The central forest of large oaks, ash, yew, walnut and false acacia runs along a steep slope from upper and lower areas that are more level, and may have been farmed in the past. It has an upper access trail from the top of my property behind the vegetable garden, a middle trail from the top of the upper meadow which continues along the middle of the slope all the way to the far west end of my land, a lower trail along the bottom of the steepest slope which joins the middle trail beyond the central forest, and another that loops from the far western end down near the bottom boundary of my property and back to the track at the bottom of my upper meadow.

path to central forest . middle path to central forest . central forest in winter . path through central forest
Upper trail beyond the vegetable garden to the central forest; middle trail from upper meadow to central forest in summer and winter

third (middle) trailmiddle path . third (middle) trail
Lower middle trail through the central forest below the slope (to the left) looking west

lower central forest
The lower central forest is relatively level

Western forest

To access the western forest, there is a middle trail that goes from the upper meadow diagonally down the slope and through to the badger dens at the limit of my property. It is joined from above by an upper trail with switchbacks from behind the vegetable garden, and further west branches to an 8o meter upper trail along the top boundary of my land above the badger dens, where there are some very large trees. Another branch trail at the same point goes east as the lower middle trail below the steep slope to the bottom of the upper meadow. From the west end, the lower trail near the bottom of the central forest returns above the neighbouring pasture to the meadow and road. I have added a ramp and short loop to the bottom western corner of my property, making four trails with connections crossing the western and central forest.

middle and lower paths from western forest . me on the middle trail . middle trail
Looking east from the western forest at the junction of lower middle and middle trails; me on the middle trail; middle trail

middle trailmiddle trail . middle path in western forest
Middle trail in western beech forest

upper trailupper trail . upper trail
Upper trail through the western forest

upper trail . upper trail . upper trail
Upper trail through the western forest

upper western forest . western forest canopy . western forest
Upper western forest; western forest canopy; western forest
upper western forest . Scylla lilies in western forest . looking up through the beech forest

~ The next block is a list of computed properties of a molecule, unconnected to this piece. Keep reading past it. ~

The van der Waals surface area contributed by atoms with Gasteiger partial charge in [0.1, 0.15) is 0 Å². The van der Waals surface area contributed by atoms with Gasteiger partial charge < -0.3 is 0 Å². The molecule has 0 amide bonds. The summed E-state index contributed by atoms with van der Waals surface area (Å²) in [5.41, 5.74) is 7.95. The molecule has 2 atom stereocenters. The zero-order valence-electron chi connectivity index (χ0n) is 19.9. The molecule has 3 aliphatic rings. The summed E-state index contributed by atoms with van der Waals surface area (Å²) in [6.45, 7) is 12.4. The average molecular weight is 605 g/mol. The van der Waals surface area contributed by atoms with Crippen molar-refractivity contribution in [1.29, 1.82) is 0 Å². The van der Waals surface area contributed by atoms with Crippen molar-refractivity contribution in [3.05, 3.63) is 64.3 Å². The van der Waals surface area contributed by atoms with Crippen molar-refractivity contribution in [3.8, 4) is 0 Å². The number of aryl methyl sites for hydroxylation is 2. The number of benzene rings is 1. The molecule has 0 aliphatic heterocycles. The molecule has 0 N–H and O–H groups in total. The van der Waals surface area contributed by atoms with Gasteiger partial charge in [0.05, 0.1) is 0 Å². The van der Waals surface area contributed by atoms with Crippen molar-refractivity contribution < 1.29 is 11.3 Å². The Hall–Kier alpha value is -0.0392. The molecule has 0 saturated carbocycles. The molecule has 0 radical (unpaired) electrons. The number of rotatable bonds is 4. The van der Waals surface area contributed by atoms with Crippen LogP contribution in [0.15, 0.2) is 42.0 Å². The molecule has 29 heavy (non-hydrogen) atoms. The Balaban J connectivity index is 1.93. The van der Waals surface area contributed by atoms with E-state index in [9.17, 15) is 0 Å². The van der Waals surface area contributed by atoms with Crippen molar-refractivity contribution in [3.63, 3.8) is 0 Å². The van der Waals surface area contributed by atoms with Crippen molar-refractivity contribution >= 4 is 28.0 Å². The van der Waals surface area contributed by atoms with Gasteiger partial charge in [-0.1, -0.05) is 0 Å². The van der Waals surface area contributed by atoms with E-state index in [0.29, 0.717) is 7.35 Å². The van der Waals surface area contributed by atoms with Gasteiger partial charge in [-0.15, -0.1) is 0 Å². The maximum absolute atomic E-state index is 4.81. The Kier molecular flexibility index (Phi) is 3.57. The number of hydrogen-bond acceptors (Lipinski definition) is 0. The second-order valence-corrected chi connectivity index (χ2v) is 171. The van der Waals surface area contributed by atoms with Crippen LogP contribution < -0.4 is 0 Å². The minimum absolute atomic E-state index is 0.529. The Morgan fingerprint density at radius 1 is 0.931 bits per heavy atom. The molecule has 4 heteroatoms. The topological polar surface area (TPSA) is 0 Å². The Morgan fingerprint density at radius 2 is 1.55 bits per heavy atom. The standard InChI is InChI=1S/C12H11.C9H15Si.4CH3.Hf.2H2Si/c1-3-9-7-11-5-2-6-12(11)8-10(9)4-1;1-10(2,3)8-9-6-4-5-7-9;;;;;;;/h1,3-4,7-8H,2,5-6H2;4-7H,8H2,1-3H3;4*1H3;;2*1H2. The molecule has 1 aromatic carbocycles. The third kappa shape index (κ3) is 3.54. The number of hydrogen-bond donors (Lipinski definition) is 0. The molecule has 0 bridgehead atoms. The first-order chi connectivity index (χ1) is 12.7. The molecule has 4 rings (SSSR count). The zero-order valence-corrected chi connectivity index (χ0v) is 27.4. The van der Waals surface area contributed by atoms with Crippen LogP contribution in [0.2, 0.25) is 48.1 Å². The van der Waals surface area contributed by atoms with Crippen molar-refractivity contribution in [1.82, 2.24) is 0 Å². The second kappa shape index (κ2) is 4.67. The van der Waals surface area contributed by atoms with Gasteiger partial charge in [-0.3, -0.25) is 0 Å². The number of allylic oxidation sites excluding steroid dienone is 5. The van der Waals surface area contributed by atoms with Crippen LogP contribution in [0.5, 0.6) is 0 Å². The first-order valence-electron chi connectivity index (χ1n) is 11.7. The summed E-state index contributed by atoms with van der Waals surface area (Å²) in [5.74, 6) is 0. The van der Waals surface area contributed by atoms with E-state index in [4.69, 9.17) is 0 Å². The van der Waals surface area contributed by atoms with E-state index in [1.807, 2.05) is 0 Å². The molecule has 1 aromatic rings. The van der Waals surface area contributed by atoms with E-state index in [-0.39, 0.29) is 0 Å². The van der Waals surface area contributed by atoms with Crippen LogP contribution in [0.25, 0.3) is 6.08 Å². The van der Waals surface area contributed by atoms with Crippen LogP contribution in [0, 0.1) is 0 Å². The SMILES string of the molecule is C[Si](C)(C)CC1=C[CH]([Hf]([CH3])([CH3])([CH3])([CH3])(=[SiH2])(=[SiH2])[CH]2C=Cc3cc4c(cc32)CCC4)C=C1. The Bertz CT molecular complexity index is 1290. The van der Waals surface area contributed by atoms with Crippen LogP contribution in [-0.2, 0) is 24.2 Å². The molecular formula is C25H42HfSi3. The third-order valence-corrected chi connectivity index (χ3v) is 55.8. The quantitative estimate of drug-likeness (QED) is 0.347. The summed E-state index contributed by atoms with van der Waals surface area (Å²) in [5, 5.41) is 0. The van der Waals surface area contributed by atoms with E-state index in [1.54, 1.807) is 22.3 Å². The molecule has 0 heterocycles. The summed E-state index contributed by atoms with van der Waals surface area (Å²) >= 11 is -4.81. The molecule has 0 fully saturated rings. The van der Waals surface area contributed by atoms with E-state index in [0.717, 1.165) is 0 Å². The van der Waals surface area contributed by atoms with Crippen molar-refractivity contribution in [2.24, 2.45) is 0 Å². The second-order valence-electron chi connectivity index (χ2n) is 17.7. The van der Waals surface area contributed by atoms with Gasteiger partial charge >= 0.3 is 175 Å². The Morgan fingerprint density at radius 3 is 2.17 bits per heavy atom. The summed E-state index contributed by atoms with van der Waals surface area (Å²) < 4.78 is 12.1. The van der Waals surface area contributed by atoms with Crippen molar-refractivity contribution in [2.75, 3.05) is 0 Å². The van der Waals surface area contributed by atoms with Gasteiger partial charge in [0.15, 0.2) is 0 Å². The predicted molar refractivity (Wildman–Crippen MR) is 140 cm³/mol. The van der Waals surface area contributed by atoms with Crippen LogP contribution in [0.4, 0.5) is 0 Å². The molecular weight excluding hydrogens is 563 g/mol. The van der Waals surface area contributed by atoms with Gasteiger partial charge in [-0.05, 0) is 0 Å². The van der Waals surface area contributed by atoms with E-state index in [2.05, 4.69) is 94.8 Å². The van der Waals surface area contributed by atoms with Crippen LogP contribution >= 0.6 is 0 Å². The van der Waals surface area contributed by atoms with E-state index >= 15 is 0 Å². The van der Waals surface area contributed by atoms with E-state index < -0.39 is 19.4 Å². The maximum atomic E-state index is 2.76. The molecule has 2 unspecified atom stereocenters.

Upper western forest; carpet of Scylla lilies in early spring; looking up through the beech forest

lower western forest lower trail in western forest west end of bottom boundary trail lower trail 
Bottom boundary trail in the western forest

Western forest at end of property . Old oak at bottom of western forest . Ail des ours below lower trail
Forest at western end of my property; old oak at the bottom of the western forest; bear garlic (ail des ours) below the western forest

 badger dens in western forestmiddle trail, badger dens . Western forest and badger dens .
Badger dens at end of western forest; middle trail through the badger dens

western forest . western forest in winter . badger trail 
In summer, the western beech forest along the middle trail is green; in winter, it is more open; my trail goes to the right, the trail to the left was made by badgers


The immediate area around the chalet is mostly lawn, or at least mowed vegetation since I have never planted grass, with some limited landscaping to screen the chalet from the rural path, a little garden with table and chairs in front of the chalet, some fruit trees, two woodsheds, a toolshed, and the vegetable garden at the far end of the large lawn in front of the chalet. The mowed area is about 800 square meters. There is forest on most sides, except where the lawn drops down into the upper meadow, with a view to the North across the valley of the Usses River to Mount Vuache on the other side.

lawn . lawn . lawn and vegetable garden
Large lawn in front of the chalet, reaching to the vegetable garden, with fire circle in the middle

lawn and entrance . lawn . lawn
Lawn around the chalet

Boxwood attacked . Driveway alongside chalet
In 2018, the large boxwood was decimated by caterpillars (pyrale du buis); driveway by the chalet

Chalet in autumn . Japanese maple in gardenlawn 
Garden in front of the chalet; a Japanese maple in the garden; lawn looking north towards the meadow
lawn . garden . balcony2014
Lawn below the balcony; front garden; balcony

Robinia . autumn coloursDouglas firs above my land